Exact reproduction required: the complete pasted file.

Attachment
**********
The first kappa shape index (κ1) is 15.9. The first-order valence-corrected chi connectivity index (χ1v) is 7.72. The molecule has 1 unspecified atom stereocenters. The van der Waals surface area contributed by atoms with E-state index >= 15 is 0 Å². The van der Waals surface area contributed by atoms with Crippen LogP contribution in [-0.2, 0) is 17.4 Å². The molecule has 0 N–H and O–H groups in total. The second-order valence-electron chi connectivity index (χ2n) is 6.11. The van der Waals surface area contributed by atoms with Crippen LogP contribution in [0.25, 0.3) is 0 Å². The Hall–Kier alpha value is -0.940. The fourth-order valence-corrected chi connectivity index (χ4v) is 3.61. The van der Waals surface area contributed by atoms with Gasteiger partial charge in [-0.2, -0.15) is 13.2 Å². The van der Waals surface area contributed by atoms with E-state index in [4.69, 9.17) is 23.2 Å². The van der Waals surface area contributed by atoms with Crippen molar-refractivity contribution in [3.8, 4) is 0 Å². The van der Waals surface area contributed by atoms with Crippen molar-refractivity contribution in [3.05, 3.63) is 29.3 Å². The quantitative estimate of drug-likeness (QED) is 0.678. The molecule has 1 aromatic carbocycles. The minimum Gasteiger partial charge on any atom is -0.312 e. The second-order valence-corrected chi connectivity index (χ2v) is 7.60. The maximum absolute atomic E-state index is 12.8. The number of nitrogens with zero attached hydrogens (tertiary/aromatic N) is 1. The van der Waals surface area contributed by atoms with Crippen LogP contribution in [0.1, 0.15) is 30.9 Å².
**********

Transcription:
The first kappa shape index (κ1) is 15.9. The first-order valence-corrected chi connectivity index (χ1v) is 7.72. The molecule has 1 unspecified atom stereocenters. The van der Waals surface area contributed by atoms with E-state index >= 15 is 0 Å². The van der Waals surface area contributed by atoms with Crippen LogP contribution in [-0.2, 0) is 17.4 Å². The molecule has 0 N–H and O–H groups in total. The second-order valence-electron chi connectivity index (χ2n) is 6.11. The van der Waals surface area contributed by atoms with Crippen LogP contribution in [0.25, 0.3) is 0 Å². The Hall–Kier alpha value is -0.940. The fourth-order valence-corrected chi connectivity index (χ4v) is 3.61. The van der Waals surface area contributed by atoms with Gasteiger partial charge in [-0.2, -0.15) is 13.2 Å². The van der Waals surface area contributed by atoms with E-state index in [4.69, 9.17) is 23.2 Å². The van der Waals surface area contributed by atoms with Crippen molar-refractivity contribution in [3.8, 4) is 0 Å². The van der Waals surface area contributed by atoms with Crippen molar-refractivity contribution in [3.05, 3.63) is 29.3 Å². The quantitative estimate of drug-likeness (QED) is 0.678. The molecule has 1 aromatic carbocycles. The minimum Gasteiger partial charge on any atom is -0.312 e. The second-order valence-corrected chi connectivity index (χ2v) is 7.60. The maximum absolute atomic E-state index is 12.8. The number of nitrogens with zero attached hydrogens (tertiary/aromatic N) is 1. The van der Waals surface area contributed by atoms with Crippen LogP contribution in [0.1, 0.15) is 30.9 Å².